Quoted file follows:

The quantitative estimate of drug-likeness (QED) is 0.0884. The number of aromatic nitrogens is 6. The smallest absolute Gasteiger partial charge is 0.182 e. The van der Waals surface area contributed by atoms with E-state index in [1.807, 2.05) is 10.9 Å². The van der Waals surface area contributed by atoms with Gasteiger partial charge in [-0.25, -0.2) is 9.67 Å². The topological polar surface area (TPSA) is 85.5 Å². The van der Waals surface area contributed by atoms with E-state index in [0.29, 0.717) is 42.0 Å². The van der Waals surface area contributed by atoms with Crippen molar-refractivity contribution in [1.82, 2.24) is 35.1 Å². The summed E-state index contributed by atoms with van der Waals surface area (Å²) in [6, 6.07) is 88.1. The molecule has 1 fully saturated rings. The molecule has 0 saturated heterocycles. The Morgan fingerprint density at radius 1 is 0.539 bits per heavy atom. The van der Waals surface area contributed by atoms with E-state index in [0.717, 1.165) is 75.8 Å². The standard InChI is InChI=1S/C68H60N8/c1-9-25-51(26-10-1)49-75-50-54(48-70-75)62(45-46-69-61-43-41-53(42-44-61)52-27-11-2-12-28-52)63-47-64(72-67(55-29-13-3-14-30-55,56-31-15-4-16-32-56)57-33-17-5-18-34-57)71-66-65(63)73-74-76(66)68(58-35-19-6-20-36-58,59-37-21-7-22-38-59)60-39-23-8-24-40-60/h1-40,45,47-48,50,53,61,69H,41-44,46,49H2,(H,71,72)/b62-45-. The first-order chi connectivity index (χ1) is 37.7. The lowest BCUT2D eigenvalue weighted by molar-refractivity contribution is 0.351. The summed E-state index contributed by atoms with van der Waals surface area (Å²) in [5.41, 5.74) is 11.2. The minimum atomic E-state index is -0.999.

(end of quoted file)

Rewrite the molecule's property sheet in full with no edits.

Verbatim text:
The quantitative estimate of drug-likeness (QED) is 0.0884. The number of aromatic nitrogens is 6. The smallest absolute Gasteiger partial charge is 0.182 e. The van der Waals surface area contributed by atoms with E-state index in [1.807, 2.05) is 10.9 Å². The van der Waals surface area contributed by atoms with Gasteiger partial charge in [-0.25, -0.2) is 9.67 Å². The topological polar surface area (TPSA) is 85.5 Å². The van der Waals surface area contributed by atoms with E-state index in [0.29, 0.717) is 42.0 Å². The van der Waals surface area contributed by atoms with Crippen molar-refractivity contribution in [1.82, 2.24) is 35.1 Å². The summed E-state index contributed by atoms with van der Waals surface area (Å²) in [6, 6.07) is 88.1. The molecule has 1 fully saturated rings. The molecule has 0 saturated heterocycles. The Morgan fingerprint density at radius 1 is 0.539 bits per heavy atom. The van der Waals surface area contributed by atoms with E-state index in [0.717, 1.165) is 75.8 Å². The standard InChI is InChI=1S/C68H60N8/c1-9-25-51(26-10-1)49-75-50-54(48-70-75)62(45-46-69-61-43-41-53(42-44-61)52-27-11-2-12-28-52)63-47-64(72-67(55-29-13-3-14-30-55,56-31-15-4-16-32-56)57-33-17-5-18-34-57)71-66-65(63)73-74-76(66)68(58-35-19-6-20-36-58,59-37-21-7-22-38-59)60-39-23-8-24-40-60/h1-40,45,47-48,50,53,61,69H,41-44,46,49H2,(H,71,72)/b62-45-. The first-order chi connectivity index (χ1) is 37.7. The lowest BCUT2D eigenvalue weighted by molar-refractivity contribution is 0.351. The summed E-state index contributed by atoms with van der Waals surface area (Å²) in [5.41, 5.74) is 11.2. The minimum atomic E-state index is -0.999.